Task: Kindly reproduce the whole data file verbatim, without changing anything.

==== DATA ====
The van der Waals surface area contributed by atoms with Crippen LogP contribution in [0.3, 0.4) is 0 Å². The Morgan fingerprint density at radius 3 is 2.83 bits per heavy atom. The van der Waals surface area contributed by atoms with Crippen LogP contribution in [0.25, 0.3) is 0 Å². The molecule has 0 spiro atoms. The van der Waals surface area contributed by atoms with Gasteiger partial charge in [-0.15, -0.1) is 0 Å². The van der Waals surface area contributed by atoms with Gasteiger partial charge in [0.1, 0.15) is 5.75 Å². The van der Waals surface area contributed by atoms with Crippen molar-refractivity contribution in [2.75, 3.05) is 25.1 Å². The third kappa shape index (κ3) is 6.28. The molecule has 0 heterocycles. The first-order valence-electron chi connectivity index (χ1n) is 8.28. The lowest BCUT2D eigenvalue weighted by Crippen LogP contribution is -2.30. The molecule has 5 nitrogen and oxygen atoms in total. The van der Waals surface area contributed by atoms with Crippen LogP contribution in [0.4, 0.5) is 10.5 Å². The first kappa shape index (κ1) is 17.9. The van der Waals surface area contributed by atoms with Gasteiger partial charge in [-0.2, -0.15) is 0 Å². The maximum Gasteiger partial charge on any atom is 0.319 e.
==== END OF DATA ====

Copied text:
The van der Waals surface area contributed by atoms with Crippen LogP contribution in [0.3, 0.4) is 0 Å². The Morgan fingerprint density at radius 3 is 2.83 bits per heavy atom. The van der Waals surface area contributed by atoms with Crippen LogP contribution in [0.25, 0.3) is 0 Å². The molecule has 0 spiro atoms. The van der Waals surface area contributed by atoms with Gasteiger partial charge in [-0.15, -0.1) is 0 Å². The van der Waals surface area contributed by atoms with Gasteiger partial charge in [0.1, 0.15) is 5.75 Å². The van der Waals surface area contributed by atoms with Crippen molar-refractivity contribution in [2.75, 3.05) is 25.1 Å². The third kappa shape index (κ3) is 6.28. The molecule has 0 heterocycles. The first-order valence-electron chi connectivity index (χ1n) is 8.28. The lowest BCUT2D eigenvalue weighted by Crippen LogP contribution is -2.30. The molecule has 5 nitrogen and oxygen atoms in total. The van der Waals surface area contributed by atoms with Crippen LogP contribution in [0.4, 0.5) is 10.5 Å². The first kappa shape index (κ1) is 17.9. The van der Waals surface area contributed by atoms with Gasteiger partial charge in [-0.2, -0.15) is 0 Å². The maximum Gasteiger partial charge on any atom is 0.319 e.